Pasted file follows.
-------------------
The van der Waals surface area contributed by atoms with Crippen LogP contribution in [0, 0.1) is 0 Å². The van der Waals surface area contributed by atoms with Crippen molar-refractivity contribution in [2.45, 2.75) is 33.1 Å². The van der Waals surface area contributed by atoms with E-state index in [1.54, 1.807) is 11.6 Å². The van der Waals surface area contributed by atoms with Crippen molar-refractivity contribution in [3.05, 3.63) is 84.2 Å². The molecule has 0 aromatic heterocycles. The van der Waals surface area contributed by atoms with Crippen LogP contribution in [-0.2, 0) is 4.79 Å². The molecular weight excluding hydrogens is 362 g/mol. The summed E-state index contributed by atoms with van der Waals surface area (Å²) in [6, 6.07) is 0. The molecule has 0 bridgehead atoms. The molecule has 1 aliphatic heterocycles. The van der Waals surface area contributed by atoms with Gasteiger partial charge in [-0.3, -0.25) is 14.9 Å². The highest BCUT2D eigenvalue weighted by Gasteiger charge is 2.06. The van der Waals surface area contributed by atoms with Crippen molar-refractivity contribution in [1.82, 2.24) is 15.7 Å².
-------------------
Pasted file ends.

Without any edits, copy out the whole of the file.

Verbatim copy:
The van der Waals surface area contributed by atoms with Crippen LogP contribution in [0, 0.1) is 0 Å². The van der Waals surface area contributed by atoms with Crippen molar-refractivity contribution in [2.45, 2.75) is 33.1 Å². The van der Waals surface area contributed by atoms with E-state index in [1.54, 1.807) is 11.6 Å². The van der Waals surface area contributed by atoms with Crippen molar-refractivity contribution in [3.05, 3.63) is 84.2 Å². The molecule has 0 aromatic heterocycles. The van der Waals surface area contributed by atoms with Crippen LogP contribution in [-0.2, 0) is 4.79 Å². The molecular weight excluding hydrogens is 362 g/mol. The summed E-state index contributed by atoms with van der Waals surface area (Å²) in [6, 6.07) is 0. The molecule has 0 bridgehead atoms. The molecule has 1 aliphatic heterocycles. The van der Waals surface area contributed by atoms with Gasteiger partial charge in [-0.3, -0.25) is 14.9 Å². The highest BCUT2D eigenvalue weighted by Gasteiger charge is 2.06. The van der Waals surface area contributed by atoms with Crippen molar-refractivity contribution in [1.82, 2.24) is 15.7 Å².